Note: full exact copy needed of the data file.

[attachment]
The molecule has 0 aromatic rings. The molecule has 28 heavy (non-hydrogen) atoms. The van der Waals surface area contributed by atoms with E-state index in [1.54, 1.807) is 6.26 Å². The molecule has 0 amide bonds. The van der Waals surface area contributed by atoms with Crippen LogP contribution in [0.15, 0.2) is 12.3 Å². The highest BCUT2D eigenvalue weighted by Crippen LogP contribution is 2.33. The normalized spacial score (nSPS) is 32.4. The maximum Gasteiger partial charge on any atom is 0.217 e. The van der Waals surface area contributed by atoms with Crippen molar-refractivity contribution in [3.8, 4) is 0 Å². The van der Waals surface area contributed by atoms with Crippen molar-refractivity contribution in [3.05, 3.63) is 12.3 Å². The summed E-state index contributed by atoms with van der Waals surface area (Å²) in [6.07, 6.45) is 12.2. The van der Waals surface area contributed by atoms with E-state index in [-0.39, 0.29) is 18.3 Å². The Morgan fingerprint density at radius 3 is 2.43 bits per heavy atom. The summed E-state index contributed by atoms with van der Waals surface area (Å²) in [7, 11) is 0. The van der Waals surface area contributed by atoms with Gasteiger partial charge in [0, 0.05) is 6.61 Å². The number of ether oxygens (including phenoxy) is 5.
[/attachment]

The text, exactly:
The molecule has 0 aromatic rings. The molecule has 28 heavy (non-hydrogen) atoms. The van der Waals surface area contributed by atoms with E-state index in [1.54, 1.807) is 6.26 Å². The molecule has 0 amide bonds. The van der Waals surface area contributed by atoms with Crippen LogP contribution in [0.15, 0.2) is 12.3 Å². The highest BCUT2D eigenvalue weighted by Crippen LogP contribution is 2.33. The normalized spacial score (nSPS) is 32.4. The maximum Gasteiger partial charge on any atom is 0.217 e. The van der Waals surface area contributed by atoms with Crippen molar-refractivity contribution in [3.8, 4) is 0 Å². The van der Waals surface area contributed by atoms with Crippen molar-refractivity contribution in [3.05, 3.63) is 12.3 Å². The summed E-state index contributed by atoms with van der Waals surface area (Å²) in [6.07, 6.45) is 12.2. The van der Waals surface area contributed by atoms with E-state index in [-0.39, 0.29) is 18.3 Å². The Morgan fingerprint density at radius 3 is 2.43 bits per heavy atom. The summed E-state index contributed by atoms with van der Waals surface area (Å²) in [7, 11) is 0. The van der Waals surface area contributed by atoms with Gasteiger partial charge in [0, 0.05) is 6.61 Å². The number of ether oxygens (including phenoxy) is 5.